The Whitewater Center has shut down whitewater activities after tests for a brain-eating amoeba came back positive

The Whitewater Center has shut down whitewater activities after tests for a brain-eating amoeba came back positive
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The U.S. National Whitewater Center has halted all whitewater activities after numerous tests for a “brain-eating” amoeba came back positive.

All other activities are still on at the Whitewater Center. It’s unknown how long the whitewater area will be closed.

This decision was made less than a week after an Ohio teenager died soon after visiting the Whitewater Center, from complications from the amoeba’s infection. The federal CDC immediately conducted a series of tests to determine if the amoeba was present.

[Related story: EXPLAINER: Here’s what we know about the brain-eating amoeba that may have come from the Whitewater Center]

Eleven samples were taken from various parts of the whitewater feature and its inner workings and a “majority” of them came back with traces of the single-celled organism Naegleria fowleri, according to Dr. Marcus Plescia, Mecklenburg County health director.

The Whitewater Center has a sophisticated and modern disinfection system that includes ultraviolet treatment and chlorination, it wasn’t enough to keep the organism out of the water, he said.



The presence of this amoeba doesn’t mean that there was a failure of the system – none have been reported, and the Center has been “very open” with the county and state, Plescia said. The contamination could have come from something as simple as soil runoff into the water.

Plescia said he wasn’t surprised by the test results. He emphasized just how common it is for swimmers in open bodies of water to come in contact with the organism, but that death is a severe, rare outcome.

“This is not a great surprise. The organism is ubiquitous,” he said in a press conference Friday night. “It’s present in many open water sources, but we have confirmed that it is indeed present in the Whitewater Center.”

When the results came back, the Whitewater Center decided to halt all whitewater activities as of Friday evening.

By shutting the activities down, the Whitewater Center is aiming to “continue to have the confidence of the public” by taking a few days to figure out what the next steps to increase the safety are, Plescia said.

rafting at us national whitewater center

Plescia said that while there would be discussions about the next steps, neither the county nor the state had plans to ask the Center to shut down if they didn’t do so voluntarily.

“When we shared the information we have and some of the concerns we had, they made the decision that that’s what they thought they should do,” Plescia stated. He doesn’t believe that the activities should have been shut down before now, and said the halting of the programs was done out of an “abundance of caution.”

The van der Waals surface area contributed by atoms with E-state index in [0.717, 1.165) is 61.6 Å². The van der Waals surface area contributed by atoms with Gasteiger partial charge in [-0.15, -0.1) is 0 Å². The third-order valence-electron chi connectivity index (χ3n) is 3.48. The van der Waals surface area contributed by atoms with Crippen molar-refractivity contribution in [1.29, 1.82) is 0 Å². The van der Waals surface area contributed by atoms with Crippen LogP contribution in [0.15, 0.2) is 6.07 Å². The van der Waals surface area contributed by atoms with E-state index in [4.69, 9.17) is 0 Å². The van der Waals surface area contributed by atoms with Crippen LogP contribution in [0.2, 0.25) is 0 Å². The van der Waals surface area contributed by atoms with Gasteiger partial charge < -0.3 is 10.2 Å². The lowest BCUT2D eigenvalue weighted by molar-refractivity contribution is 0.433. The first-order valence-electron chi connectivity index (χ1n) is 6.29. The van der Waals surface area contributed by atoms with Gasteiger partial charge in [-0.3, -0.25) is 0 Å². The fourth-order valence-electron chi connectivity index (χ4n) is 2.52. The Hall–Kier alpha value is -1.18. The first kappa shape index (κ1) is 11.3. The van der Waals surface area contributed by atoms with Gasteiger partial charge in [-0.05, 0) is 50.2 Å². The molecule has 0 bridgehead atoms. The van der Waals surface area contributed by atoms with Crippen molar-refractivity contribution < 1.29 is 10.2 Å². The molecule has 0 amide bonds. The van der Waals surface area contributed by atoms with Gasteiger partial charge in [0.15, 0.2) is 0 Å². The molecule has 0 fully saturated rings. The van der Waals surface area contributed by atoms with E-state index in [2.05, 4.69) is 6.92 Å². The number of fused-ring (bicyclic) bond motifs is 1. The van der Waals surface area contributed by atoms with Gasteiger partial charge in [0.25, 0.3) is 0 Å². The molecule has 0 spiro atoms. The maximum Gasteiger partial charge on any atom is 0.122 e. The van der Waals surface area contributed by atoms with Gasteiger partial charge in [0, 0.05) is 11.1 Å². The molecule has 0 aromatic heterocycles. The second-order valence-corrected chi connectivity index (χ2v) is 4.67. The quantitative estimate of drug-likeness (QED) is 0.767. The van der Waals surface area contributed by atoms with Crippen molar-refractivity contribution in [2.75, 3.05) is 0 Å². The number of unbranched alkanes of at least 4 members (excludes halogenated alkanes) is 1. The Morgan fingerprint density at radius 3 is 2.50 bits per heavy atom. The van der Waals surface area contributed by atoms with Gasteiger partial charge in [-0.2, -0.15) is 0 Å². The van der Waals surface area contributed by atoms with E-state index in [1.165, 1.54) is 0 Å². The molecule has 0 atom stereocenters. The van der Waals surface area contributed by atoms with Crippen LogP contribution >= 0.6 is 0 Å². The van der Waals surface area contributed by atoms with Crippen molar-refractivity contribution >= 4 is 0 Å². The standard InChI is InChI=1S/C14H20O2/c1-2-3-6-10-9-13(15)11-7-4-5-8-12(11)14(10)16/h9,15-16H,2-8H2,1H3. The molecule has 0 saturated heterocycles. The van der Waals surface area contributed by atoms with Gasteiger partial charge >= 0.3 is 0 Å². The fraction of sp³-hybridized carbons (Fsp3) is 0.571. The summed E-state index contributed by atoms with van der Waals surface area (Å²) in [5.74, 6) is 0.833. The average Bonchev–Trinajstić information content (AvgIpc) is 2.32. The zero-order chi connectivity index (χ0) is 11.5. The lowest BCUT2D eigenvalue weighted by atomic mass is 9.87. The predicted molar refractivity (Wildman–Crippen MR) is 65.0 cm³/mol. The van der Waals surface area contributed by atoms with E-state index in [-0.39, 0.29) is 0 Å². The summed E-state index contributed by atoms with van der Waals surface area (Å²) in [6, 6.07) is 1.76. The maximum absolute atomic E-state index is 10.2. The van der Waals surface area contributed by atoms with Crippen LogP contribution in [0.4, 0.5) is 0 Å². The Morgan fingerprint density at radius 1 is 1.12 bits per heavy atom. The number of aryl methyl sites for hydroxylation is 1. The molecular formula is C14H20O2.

All land activities, as well as flat water activities, are still functioning as normal.

In the meantime, the Center will be meeting with the county and state health departments over the next few days to figure out the next few steps and how to make people feel safe again.

“We want the public to feel safe in going there, but we also need to be realistic about what can and can’t be done,” Plescia said.

Being able to promise that a body of water is “totally safe” is “very challenging” in this sort of situation, where the goal is to disinfect the water to the point that the microorganism is undetectable. Chances are, that’s never going to happen, especially with an organism that is found so often in most bodies of open water, Plescia said.

kayak and paddleboard at the whitewater center

“I don’t know if it’s realistic to say we would totally get rid of the organism,” he said, adding that it’s not feasible to believe that we can avoid contact with it completely.

Plescia reminded the public that swimmers can come into contact in any situation, whether they’re swimming in a lake, pond or river.

But that’s not to say that they won’t try.

Despite the Whitewater Center’s decision, Plescia is adamant that people shouldn’t be overly concerned.

What he and the Whitewater Center acknowledge as being a truly tragic situation is also beyond rare, with just 35 cases over the last 10 years.

There are plenty of germs and microorganisms that can do “various types of harm” swimming in lakes, ponds and rivers that people spend time in.

“I think we often don’t realize that, so that’s an important thing to take into consideration.”

There’s no word yet on when the whitewater activities will be able to be resumed and refunds are being offered.

For now, the Whitewater Center will continue to work with the county, state and CDC to come up with solutions that will assure the public that it’s a safe place to spend time.

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